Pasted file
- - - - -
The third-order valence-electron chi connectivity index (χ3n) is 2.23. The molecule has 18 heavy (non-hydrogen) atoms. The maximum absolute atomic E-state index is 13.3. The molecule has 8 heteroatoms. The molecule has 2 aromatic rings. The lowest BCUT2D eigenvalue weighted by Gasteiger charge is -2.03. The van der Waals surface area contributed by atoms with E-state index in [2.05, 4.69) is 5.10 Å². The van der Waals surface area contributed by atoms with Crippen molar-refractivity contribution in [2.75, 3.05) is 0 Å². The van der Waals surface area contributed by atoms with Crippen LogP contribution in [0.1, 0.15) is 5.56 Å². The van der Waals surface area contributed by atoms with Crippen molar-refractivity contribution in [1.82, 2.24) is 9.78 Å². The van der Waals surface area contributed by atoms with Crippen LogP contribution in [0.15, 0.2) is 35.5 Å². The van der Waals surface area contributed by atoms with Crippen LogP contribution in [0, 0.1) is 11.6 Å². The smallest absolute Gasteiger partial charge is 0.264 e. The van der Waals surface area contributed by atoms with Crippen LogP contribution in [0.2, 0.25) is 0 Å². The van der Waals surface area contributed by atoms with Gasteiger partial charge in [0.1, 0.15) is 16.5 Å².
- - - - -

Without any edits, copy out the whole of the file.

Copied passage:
The third-order valence-electron chi connectivity index (χ3n) is 2.23. The molecule has 18 heavy (non-hydrogen) atoms. The maximum absolute atomic E-state index is 13.3. The molecule has 8 heteroatoms. The molecule has 2 aromatic rings. The lowest BCUT2D eigenvalue weighted by Gasteiger charge is -2.03. The van der Waals surface area contributed by atoms with E-state index in [2.05, 4.69) is 5.10 Å². The van der Waals surface area contributed by atoms with Crippen molar-refractivity contribution in [2.75, 3.05) is 0 Å². The van der Waals surface area contributed by atoms with Crippen LogP contribution in [0.1, 0.15) is 5.56 Å². The van der Waals surface area contributed by atoms with Crippen molar-refractivity contribution in [1.82, 2.24) is 9.78 Å². The van der Waals surface area contributed by atoms with Crippen LogP contribution in [0.15, 0.2) is 35.5 Å². The van der Waals surface area contributed by atoms with Crippen LogP contribution in [0, 0.1) is 11.6 Å². The smallest absolute Gasteiger partial charge is 0.264 e. The van der Waals surface area contributed by atoms with Crippen LogP contribution in [0.2, 0.25) is 0 Å². The van der Waals surface area contributed by atoms with Gasteiger partial charge in [0.1, 0.15) is 16.5 Å².